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An Old Man Contemplates an Old Man's Layout

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  • Dan, nice bash with the ore cars. ~mike
    O scale builds: Choctaw Lumber Kitchen, Dining Room, and Buffalo Canyon RR Caboose


    • A Re-Bash For The Snowplow/Track Cleaner

      The truck bolster on the snowplow/track cleaner that I bashed a while ago, using an old AHM (Rivarossi) HO plastic snowplow, recently decided to go away, quite literally. The rest pf the plow casting seems to be okay, with only the bolster part crumbling into dust, a growing problem with old plastic parts that are gerontological.

      The original bash was an operational success as well as a scenic one, when it is prototypically parked in the weeds, awaiting its next call to duty. However, due to trackage limitations it needed to be a single trucker and therefore a caricature. To make it even more compact it also had no coupler and was just pushed along by whatever was behind it. It was a simple premise, but one that worked well.

      As extra yard trackage has recently been added to the layout for the display of rolling stock, the broken plow was re-bashed into a double trucker, but without the added bulk of an enclosed body. Although prototypes were built using old loco tenders, for this re-bash an HO log buggie was adapted. Nicely molded in plastic, it was part of a logging set made to a classic American design, a product of Mehano.

      The only major work involved removing the coupler pocket at the “front” of the car to clear the slope of the plow and shortening the length of the code 100 rails, originally intended for supporting a matching Barnhart log loader, that run the length of the body. Serendipitously, with just a bit of file work, the plow and the car interfaced nicely and were super glued together.

      To give the re-bash a bit more weight and to bulk up the truck proportions, the original plastic wheelsets were replaced with 36” Bachmann HO metal ones and a Kadee was mounted at the rear, using the molded on coupler pocket.

      Overall, the re-bashed snowplow is sixteen scale feet long, making it a good addition to the current roster of rolling stock and it still does its thing, effectively cleaning the rails whenever the need arises by using a truck mounted Woodland Scenics Dust Monkey hidden under the plow blade.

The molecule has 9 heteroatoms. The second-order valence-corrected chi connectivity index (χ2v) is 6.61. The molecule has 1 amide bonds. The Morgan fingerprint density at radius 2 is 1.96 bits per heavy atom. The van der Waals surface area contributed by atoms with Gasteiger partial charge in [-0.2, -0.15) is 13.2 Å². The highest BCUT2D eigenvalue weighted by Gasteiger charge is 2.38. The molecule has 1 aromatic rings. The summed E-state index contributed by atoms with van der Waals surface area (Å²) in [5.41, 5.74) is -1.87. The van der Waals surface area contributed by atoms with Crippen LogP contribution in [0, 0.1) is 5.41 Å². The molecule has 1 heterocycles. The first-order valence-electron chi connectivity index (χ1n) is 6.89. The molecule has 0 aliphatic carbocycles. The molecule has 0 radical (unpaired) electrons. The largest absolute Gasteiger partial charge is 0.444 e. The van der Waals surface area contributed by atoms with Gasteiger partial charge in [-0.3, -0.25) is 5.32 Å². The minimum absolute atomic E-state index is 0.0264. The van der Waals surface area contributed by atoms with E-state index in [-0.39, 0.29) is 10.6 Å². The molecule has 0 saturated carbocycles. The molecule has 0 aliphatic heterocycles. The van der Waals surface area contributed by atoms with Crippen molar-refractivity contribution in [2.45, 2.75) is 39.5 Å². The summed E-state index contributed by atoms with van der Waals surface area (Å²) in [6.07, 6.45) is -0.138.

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      • Dan, the snow plow is looking good. ~mike
        O scale builds: Choctaw Lumber Kitchen, Dining Room, and Buffalo Canyon RR Caboose


        • Thanks Mike,

          I thought that the red stone cars would be the last layout bash, but then the plow broke, so we have a re-bash.

          As much as I like doing them, I really don't think that there will be any more bashes or re-bashes, but I have been wrong before.

          All the best to everyone.


          • Nice job on the plow
            Follow along as my dog and I travel the country in our van.
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            • Eliminating the mulch volcanos under the layout’s model trees.

              I think it was Chicken Little, aka Henny Penny, that was startled by a falling acorn once upon a time, but on my present layout, it ain’t model acorns that are falling, it is entire trees.

              For stability, most model trees have bases shaped like the much despised mulch volcanos that are used with prototype trees. These bases are added to the bottom of the model tree trunks, but they are not good enough, for my lightweight movable layout, which is mounted on swiveling wheels instead of to bedrock, is prone to seismic episodes. Gluing the tree bases to the surface of the layout grass mat just creates unwanted, but prototypical bald spots when the trees fall over again.

              As the layout is built with pink foam, the recommended practice of drilling a shallow hole in the surface of the prepared scenery and sticking in the trunk ends, minus the bases, also does not work, as the holes quickly enlarge due to the vibrations and the larger trees, which are ten inches tall and are very top heavy, will eventually fall over, while the smaller trees, which are seven inches tall or less, tend to twist and lean.

              As the layout is small, the right of way clearances are quite close and when a smaller trackside tree decides to twist or lean toward the track, the branches get entangled with the rolling stock and there are derailments.

              What is needed to keep the trees vertical and in place is an artificial tap root that will go down deep into the pink foam. It is made from a one and three quarter inch long steel T-pin with the head cut off, but mounting it securely to the bottom of the trunk proved to be problematic.